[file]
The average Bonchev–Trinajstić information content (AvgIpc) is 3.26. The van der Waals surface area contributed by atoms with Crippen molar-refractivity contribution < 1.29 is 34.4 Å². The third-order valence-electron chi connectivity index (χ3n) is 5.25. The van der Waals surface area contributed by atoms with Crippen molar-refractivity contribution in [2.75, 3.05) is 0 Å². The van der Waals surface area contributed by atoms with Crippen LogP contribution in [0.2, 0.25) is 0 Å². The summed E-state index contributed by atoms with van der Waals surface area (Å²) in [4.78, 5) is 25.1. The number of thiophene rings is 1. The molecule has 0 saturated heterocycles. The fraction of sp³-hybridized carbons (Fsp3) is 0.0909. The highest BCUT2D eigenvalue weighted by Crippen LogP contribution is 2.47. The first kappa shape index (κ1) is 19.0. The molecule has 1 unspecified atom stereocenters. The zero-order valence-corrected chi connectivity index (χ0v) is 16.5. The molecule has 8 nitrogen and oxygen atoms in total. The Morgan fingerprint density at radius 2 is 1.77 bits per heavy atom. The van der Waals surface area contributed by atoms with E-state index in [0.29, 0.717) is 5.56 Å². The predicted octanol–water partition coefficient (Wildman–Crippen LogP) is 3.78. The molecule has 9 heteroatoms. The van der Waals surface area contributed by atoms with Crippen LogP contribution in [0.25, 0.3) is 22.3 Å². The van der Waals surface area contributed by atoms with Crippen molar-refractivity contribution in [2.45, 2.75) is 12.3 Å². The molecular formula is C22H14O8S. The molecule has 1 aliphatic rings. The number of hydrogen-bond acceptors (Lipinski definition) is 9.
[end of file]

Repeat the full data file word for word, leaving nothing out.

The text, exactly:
The average Bonchev–Trinajstić information content (AvgIpc) is 3.26. The van der Waals surface area contributed by atoms with Crippen molar-refractivity contribution < 1.29 is 34.4 Å². The third-order valence-electron chi connectivity index (χ3n) is 5.25. The van der Waals surface area contributed by atoms with Crippen molar-refractivity contribution in [2.75, 3.05) is 0 Å². The van der Waals surface area contributed by atoms with Crippen LogP contribution in [0.2, 0.25) is 0 Å². The summed E-state index contributed by atoms with van der Waals surface area (Å²) in [4.78, 5) is 25.1. The number of thiophene rings is 1. The molecule has 0 saturated heterocycles. The fraction of sp³-hybridized carbons (Fsp3) is 0.0909. The highest BCUT2D eigenvalue weighted by Crippen LogP contribution is 2.47. The first kappa shape index (κ1) is 19.0. The molecule has 1 unspecified atom stereocenters. The zero-order valence-corrected chi connectivity index (χ0v) is 16.5. The molecule has 8 nitrogen and oxygen atoms in total. The Morgan fingerprint density at radius 2 is 1.77 bits per heavy atom. The van der Waals surface area contributed by atoms with E-state index in [0.29, 0.717) is 5.56 Å². The predicted octanol–water partition coefficient (Wildman–Crippen LogP) is 3.78. The molecule has 9 heteroatoms. The van der Waals surface area contributed by atoms with Crippen LogP contribution in [0.25, 0.3) is 22.3 Å². The van der Waals surface area contributed by atoms with Crippen molar-refractivity contribution in [2.45, 2.75) is 12.3 Å². The molecular formula is C22H14O8S. The molecule has 1 aliphatic rings. The number of hydrogen-bond acceptors (Lipinski definition) is 9.